Ennahda gains majority in Tunisia parliament after resignations
The moderate Islamist party Ennahda on Monday became the largest in Tunisia's parliament after several MPs of the secular Nidaa Tounes party resigned.
Seventeen Nidaa Tounes MPs vacated their seats last week in a row over the role of President Caid Essebsi's son in the party, and 11 more MPs followed suit on Monday.
The new resignations left the party with 58 seats out of a 217-member congress. Ennahda retains 69 seats.
Ennahda's new majority will not immediately cause any drastic changes to the current government, which is a coalition that includes the Islamist party and Nidaa Tounes.
President Essebsi's centre-left Nidaa Tounes party has been been riven by months of infighting, with the party’s former general secretary Mohsen Marzouk accusing Hefedh Caid Essebsi, the president's son, of attempting a power grab.
After Hafedh was appointed as the legal representative and the new general secretary of the party's central committee, critics feared a hereditary power transfer and a return to the days of former dictator Zine El Abidine Ben Ali.
The party has been split for months between support for Marzouk, a founding member, and the president's son.
Marzouk resigned in late December, and has said he will form a new Tunisian political party.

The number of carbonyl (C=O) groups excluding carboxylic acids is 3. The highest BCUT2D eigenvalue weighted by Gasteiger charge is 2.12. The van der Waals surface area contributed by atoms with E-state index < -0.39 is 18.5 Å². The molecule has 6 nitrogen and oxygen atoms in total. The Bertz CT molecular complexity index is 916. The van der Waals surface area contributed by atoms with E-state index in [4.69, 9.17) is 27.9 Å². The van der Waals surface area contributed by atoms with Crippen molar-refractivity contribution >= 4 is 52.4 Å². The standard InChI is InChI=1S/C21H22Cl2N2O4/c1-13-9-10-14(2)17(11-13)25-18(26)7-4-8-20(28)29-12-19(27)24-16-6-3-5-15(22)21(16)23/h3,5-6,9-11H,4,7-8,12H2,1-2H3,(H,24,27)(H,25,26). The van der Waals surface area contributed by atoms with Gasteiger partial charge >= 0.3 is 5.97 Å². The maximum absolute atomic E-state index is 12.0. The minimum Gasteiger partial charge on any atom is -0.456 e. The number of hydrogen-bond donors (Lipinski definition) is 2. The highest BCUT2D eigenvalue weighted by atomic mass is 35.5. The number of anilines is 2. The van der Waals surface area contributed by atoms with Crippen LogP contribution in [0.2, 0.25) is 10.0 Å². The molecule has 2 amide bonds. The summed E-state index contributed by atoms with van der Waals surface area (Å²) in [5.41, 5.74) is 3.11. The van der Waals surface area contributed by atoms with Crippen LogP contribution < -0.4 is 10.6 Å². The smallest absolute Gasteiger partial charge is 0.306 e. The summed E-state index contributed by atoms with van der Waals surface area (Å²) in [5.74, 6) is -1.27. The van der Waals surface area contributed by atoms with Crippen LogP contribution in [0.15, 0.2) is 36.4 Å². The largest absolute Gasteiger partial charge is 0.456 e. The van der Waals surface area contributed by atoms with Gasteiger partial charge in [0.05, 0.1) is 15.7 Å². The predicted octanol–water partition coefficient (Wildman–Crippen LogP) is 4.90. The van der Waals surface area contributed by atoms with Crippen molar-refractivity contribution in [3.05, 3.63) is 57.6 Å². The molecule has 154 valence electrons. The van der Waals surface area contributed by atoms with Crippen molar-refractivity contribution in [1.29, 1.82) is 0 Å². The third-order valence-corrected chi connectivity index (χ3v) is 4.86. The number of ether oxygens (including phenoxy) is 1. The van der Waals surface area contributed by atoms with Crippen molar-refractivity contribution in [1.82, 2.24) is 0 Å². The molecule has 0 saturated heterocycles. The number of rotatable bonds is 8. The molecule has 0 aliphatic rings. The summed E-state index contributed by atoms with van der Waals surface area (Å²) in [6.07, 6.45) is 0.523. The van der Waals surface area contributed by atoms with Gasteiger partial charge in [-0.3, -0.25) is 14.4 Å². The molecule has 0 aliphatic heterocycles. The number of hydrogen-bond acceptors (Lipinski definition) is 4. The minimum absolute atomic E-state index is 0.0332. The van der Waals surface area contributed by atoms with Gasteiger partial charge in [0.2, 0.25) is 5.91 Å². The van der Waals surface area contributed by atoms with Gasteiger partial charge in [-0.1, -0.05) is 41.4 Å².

During a conference in Sousse on Sunday, Nidaa Tounes extended a warm welcome to the leader of the rival Ennahda party, Rachid Ghannoushi.
The conference came just days after a major reshuffle saw top cabinet posts like interior and foreign minister reassigned.
During the conference, Ghannoushi’s seven-minute speech was interrupted by applause from the delegates on 17 separate occasions.
In his speech, Ghannoushi praised Essebsi, giving his support to the leader’s “politics of concord”.
“I am happy to see a strong, united Nidaa Tounes, and I am sure that President Caid Essebsi is also happy to see a strong, united Ennahda,” he added.
Nidaa Tounes was founded in 2012 in responce to the Ennahda party taking power in the post-revolution parliament. The centre-left party is a secular alliance made up of leftists, nationalists and former members of Ben Ali's government. It gained a majority in parliament in 2014, when Essebsi became president.
Tunisia's democratic transition following the 2011 Arab uprisings has largely been a success story, with the country adopting a progressive constitution in January 2014.
However, Tunisia has also faced sporadic attacks by hardline militants, including a bloody attack on the resort town of Sousse that killed 38 people, 30 of them British tourists. Thousands of young Tunisians have joined militant groups including Islamic State to fight in Syria and Libya.
The country has also struggled to revive the economy and provide work opportunities - particularly for its young people, who ignited the 2011 revolution that toppled Ben Ali largely based on economic disenfranchisement.